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A poor credit history and credit score can present many challenges. They can, for example, prevent you from getting the credit you need to buy a car, a home or other important purchases. If you do get a credit card or a loan, a low score could cost you thousands more in higher interest costs.
The California Society of CPAs offers this advice on some of the ways you can improve your credit management and your credit score.
1. Check the details. Your credit score can be dragged down by inaccuracies in your credit report. Be sure to access your reports at Annual Credit Report. You’re allowed one free report each year from each of the three major credit reporting agencies—Experian, Equifax and TransUnion.
Check your reports for clerical errors or other oversights. Common errors include mistakes in identification information or incorrect details on the accounts you have, their balances or your payment status.
Credit bureaus must respond promptly when you inform them of errors, so be sure to reach out to them when you catch mistakes. Reviewing your history can also help you spot signs of possible identity theft, such as an unknown account that has been opened in your name.
2. Don’t miss payment due dates. This is an easy fix: Pay your bills on time. If you tend to procrastinate or aren’t as organized as you could be, set specific and regular times when you will make payments. Keep bills stored in order, either online or in hard copy, based on when they’re due.
Another option: If you find yourself frequently forgetting deadlines, you can set up automatic payment plans to cover recurring payments or set your calendar to remind you about due dates.
3. Get rid of small balances. Your credit score takes into account how many of your credit cards have a balance, and it can improve your score to have fewer balances. As a result, consider paying off your smaller accounts as soon as you can (while staying current with other payments) and whittling your accounts down to one or two.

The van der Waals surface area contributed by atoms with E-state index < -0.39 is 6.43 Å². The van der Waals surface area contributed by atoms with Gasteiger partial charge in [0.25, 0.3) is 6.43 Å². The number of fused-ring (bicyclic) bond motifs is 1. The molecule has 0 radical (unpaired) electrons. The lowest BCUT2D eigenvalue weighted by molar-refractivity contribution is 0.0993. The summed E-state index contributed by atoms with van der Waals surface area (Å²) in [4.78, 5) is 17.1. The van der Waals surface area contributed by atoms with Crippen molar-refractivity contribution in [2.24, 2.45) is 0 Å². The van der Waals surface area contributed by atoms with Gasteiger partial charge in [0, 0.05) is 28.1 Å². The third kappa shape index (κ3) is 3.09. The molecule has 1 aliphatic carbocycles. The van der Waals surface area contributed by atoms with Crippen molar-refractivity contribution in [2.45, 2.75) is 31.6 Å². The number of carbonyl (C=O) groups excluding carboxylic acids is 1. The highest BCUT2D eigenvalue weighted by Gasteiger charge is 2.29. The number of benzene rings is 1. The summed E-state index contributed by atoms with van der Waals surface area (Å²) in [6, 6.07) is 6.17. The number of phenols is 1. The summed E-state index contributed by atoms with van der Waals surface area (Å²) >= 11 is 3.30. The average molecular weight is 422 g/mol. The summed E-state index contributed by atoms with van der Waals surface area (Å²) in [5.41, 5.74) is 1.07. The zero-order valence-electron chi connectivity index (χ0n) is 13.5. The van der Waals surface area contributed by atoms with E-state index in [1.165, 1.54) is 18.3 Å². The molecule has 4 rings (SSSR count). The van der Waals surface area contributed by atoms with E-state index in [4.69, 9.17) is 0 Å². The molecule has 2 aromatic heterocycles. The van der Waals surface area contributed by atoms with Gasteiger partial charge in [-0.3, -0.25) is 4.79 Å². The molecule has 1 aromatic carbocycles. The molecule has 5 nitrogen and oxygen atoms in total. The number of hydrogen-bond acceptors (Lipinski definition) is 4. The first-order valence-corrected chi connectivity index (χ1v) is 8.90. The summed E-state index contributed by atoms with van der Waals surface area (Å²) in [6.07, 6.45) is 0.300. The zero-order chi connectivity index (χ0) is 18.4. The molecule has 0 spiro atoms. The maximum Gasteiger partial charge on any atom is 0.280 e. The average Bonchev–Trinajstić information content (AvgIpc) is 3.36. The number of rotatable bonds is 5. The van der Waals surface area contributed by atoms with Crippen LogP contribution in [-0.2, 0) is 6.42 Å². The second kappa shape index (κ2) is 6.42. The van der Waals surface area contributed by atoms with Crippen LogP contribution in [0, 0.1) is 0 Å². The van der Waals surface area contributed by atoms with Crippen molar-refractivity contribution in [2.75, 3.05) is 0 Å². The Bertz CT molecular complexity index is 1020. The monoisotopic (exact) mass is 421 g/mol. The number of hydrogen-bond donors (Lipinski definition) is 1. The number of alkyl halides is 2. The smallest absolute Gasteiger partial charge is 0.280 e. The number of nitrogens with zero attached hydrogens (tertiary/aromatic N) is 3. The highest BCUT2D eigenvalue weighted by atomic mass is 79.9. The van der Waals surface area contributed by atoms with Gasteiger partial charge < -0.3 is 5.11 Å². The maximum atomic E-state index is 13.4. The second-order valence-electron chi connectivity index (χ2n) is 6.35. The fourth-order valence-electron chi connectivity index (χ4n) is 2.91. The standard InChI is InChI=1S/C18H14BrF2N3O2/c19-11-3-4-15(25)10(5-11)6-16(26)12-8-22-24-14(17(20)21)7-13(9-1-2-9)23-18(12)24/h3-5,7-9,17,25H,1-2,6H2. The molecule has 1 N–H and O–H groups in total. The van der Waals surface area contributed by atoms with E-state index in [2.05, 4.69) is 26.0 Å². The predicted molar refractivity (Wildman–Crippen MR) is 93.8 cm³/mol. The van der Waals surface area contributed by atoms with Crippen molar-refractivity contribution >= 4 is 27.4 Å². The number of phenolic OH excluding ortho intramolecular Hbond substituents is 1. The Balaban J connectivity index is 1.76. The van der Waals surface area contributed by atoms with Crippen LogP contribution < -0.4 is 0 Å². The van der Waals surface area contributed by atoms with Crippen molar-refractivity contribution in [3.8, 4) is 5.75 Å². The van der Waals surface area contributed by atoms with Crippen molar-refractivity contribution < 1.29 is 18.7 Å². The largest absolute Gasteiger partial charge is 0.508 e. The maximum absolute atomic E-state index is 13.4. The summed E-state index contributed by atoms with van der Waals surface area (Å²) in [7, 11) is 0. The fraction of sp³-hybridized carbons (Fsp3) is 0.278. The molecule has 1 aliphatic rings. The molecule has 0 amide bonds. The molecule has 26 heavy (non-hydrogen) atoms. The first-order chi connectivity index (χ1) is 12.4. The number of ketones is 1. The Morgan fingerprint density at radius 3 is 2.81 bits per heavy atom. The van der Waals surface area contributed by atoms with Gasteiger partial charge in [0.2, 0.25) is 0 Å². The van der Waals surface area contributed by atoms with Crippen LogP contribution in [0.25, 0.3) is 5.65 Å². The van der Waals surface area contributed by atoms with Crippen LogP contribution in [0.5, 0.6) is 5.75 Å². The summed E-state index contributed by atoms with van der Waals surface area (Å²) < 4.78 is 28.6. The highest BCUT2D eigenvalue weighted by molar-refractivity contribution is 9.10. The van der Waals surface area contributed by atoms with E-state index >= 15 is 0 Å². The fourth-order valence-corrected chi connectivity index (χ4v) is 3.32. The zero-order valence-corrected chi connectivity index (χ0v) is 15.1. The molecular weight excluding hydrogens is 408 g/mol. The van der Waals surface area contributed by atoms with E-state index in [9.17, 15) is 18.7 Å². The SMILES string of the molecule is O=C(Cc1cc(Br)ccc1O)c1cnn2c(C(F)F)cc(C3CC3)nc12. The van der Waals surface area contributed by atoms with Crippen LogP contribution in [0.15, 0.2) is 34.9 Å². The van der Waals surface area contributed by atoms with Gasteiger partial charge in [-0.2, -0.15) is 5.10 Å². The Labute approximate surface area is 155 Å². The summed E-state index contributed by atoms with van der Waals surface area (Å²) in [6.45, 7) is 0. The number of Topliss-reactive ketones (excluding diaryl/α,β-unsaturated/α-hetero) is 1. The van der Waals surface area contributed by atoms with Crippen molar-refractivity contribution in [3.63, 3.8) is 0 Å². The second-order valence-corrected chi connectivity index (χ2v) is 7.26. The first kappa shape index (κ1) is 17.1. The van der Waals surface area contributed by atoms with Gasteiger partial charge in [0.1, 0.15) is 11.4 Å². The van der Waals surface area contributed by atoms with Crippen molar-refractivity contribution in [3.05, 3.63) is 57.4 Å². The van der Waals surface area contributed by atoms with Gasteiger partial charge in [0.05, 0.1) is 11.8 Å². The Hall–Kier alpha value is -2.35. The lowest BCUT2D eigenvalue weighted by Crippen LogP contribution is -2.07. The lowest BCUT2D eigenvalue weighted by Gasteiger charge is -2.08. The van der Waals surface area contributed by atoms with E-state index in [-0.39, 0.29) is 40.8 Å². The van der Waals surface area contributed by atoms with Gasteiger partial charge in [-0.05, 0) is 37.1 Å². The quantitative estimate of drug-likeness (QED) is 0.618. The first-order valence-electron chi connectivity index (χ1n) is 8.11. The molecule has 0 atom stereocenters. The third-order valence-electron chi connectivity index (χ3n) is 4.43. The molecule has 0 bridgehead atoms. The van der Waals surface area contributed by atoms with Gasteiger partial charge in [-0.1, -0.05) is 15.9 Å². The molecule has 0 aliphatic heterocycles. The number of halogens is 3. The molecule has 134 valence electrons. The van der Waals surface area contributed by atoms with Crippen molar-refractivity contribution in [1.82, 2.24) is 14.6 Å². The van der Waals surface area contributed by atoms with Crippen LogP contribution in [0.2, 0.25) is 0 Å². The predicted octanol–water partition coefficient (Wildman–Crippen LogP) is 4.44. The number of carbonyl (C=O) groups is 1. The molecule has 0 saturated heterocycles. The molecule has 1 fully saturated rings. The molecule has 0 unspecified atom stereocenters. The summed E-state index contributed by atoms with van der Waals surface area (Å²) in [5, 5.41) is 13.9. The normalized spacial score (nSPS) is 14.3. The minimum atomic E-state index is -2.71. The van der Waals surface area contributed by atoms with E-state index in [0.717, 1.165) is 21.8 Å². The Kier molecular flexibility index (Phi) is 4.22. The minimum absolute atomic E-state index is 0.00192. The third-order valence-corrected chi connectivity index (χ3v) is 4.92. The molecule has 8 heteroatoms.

Having fewer bills each month can also make it easier to manage—and remember to pay—outstanding bills.
4. Don’t fall for “credit repair” scams. Getting scammed out of your hard-earned money makes it even tougher to remedy or prevent credit problems, so be careful who you deal with! It’s not necessary to pay a high fee to address problems in your credit history.
“Credit Repair: How to Help Yourself,” a publication from the Federal Trade Commission, describes your rights and how to fix credit reporting problems on your own. It also offers advice on reputable, free or low-cost credit counseling help.
5. Start over with a secured card. If you’ve had payment problems in the past and are having trouble getting credit, a secured credit card could be a good way to demonstrate your creditworthiness and build an improved credit history. With these accounts, you make a deposit with the creditor that is held in reserve.
You must pay at least the required minimum payment by the due date and, if you miss payments, the creditor will use your deposit to pay the overdue balance. However, if that happens, the effect on your credit score would the same as if you defaulted on an unsecured card.
Consult Your CPA
Looking for ways to better manage your credit or get a handle on other financial problems? Turn to your local CPA. He or she can help you address all your financial concerns. Visit Find a CPA to find one near you.
Copyright 2018 American Institute of Certified Public Accountants.
The Money Management columns are a joint effort of the AICPA and the California Society of CPAs as part of the profession’s nationwide 360 Degrees of Financial Literacy program. Listen to podcasts with more financial tips.